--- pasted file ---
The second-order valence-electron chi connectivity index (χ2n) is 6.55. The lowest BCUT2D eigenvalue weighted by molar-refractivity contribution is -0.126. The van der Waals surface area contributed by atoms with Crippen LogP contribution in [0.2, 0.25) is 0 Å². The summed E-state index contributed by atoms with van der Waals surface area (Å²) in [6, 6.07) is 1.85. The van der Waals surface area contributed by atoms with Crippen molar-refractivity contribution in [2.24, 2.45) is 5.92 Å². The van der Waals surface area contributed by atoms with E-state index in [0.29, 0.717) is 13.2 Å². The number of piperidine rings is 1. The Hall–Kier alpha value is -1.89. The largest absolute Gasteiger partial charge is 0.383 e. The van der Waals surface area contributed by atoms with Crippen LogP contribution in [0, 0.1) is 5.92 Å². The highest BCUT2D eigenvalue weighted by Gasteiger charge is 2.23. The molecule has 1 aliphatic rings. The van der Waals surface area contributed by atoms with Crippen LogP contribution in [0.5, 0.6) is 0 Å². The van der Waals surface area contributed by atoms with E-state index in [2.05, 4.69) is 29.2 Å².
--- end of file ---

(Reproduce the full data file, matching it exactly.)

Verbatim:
The second-order valence-electron chi connectivity index (χ2n) is 6.55. The lowest BCUT2D eigenvalue weighted by molar-refractivity contribution is -0.126. The van der Waals surface area contributed by atoms with Crippen LogP contribution in [0.2, 0.25) is 0 Å². The summed E-state index contributed by atoms with van der Waals surface area (Å²) in [6, 6.07) is 1.85. The van der Waals surface area contributed by atoms with Crippen molar-refractivity contribution in [2.24, 2.45) is 5.92 Å². The van der Waals surface area contributed by atoms with E-state index in [0.29, 0.717) is 13.2 Å². The number of piperidine rings is 1. The Hall–Kier alpha value is -1.89. The largest absolute Gasteiger partial charge is 0.383 e. The van der Waals surface area contributed by atoms with Crippen LogP contribution in [0, 0.1) is 5.92 Å². The highest BCUT2D eigenvalue weighted by Gasteiger charge is 2.23. The molecule has 1 aliphatic rings. The van der Waals surface area contributed by atoms with Crippen LogP contribution in [0.5, 0.6) is 0 Å². The van der Waals surface area contributed by atoms with E-state index in [2.05, 4.69) is 29.2 Å².